GM Heads for the Chinese Riviera

Robert Farago
by Robert Farago

As TTAC scribe Megan Benoit wrote in her Enclave review, when better Buicks are built, they'll be built in China. And so it is. GM has released this press shot of the designed-in-China Buick Riviera concept, headed for the (TTAC-attended) North American International Auto Show. Just in case you didn't get the message that the storied Buick brand is now [more or less] a foreign nameplate, note that the gull-winged, carbon fiber-clad concept car debuted at the Shanghai Auto Show. Although GM says the Riviera is supposed to showcase Buick's forthcoming global design language, I reckon all that means is that the portholes and the Paul Weller grill stay. It's a shame that GM didn't look for the same kind of Euro-American design genius that informed legendary designer Bill Mitchell's first Buick Riviera, but at least they didn't call it the CX10.

Robert Farago
Robert Farago

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  • Quasimondo Quasimondo on Jan 10, 2008

    How cool would that be to see Tiger Woods driving that thing to the next PGA event?

  • Sherman Lin Sherman Lin on Jan 10, 2008

    If they can get a production version with gull wing doors that would be very cool.

  • Dorian666 Dorian666 on Jan 10, 2008

    I have come to the conclusion that North America is a third world area for most car manufacturers. We get the least body choice, least engine choice, least interior type choice , least paint colour choice. The only luxury we get is the largest engine avaiable. Vehicles are high volume low profit in NA here and that is affecting our options.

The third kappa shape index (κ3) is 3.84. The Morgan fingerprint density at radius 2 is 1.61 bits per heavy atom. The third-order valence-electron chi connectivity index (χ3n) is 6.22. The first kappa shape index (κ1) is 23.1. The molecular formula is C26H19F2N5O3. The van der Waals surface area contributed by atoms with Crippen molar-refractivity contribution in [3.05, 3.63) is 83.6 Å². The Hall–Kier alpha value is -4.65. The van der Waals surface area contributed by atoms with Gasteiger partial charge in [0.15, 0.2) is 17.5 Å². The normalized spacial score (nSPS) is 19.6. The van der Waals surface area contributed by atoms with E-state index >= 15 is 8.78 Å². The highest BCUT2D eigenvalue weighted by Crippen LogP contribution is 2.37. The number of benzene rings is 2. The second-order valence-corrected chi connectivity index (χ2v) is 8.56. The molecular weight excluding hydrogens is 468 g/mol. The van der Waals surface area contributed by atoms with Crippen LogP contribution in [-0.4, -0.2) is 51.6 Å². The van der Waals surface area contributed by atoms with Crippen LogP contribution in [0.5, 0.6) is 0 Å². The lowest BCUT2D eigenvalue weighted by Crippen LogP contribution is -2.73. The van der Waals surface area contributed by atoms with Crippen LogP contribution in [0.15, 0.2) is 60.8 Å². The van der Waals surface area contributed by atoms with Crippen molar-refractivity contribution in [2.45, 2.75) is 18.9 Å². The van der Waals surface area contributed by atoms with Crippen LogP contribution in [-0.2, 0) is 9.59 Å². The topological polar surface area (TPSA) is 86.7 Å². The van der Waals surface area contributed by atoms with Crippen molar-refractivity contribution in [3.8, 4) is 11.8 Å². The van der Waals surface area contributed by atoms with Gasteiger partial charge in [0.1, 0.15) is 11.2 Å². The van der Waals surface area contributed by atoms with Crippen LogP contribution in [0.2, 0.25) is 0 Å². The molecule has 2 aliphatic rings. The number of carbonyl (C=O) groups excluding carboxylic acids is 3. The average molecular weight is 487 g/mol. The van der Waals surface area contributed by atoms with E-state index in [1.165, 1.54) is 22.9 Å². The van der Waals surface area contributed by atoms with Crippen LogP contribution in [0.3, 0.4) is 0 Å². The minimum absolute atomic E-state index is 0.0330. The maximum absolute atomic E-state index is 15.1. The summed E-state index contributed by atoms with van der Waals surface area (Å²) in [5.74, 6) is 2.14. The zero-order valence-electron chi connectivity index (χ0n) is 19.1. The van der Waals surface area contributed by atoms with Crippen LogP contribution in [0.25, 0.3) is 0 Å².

• John Williams John Williams on Jan 10, 2008

    I believe the NA Focus was considered by "focus groups" (ha!) and corporate HQ to be the safest choice in terms of design -- that and the fact that most of Ford's European offers have in the past been complete failures in terms of sales. Cost is also a big consideration -- the EU Focus would be costly to bring over, let alone build here. I think the big problem is that the Big 3 are looking at Accord/Camry sales too hard for their own good -- by adopting nearly all of their bad traits while cost-cutting the good ones. Hence you're left with a stodgy 4 door sedan with bland styling marked with gimmicky trademark Big 3 styling cues, engine and suspension tech that's at least a generation behind the CamCord, and interiors that loudly announce the overall cheapness of the car itself. And don't forget the cars are currently playing second-fiddle to the Big 3's "Sure-Fire Cash Cow": SUVs and CUVs. Meanwhile, cars like the Park Avenue and concepts like the Riviera are sent away to Europe and China, countries where potential customers have a higher expectation of the Big 3 and higher standards to hold them to.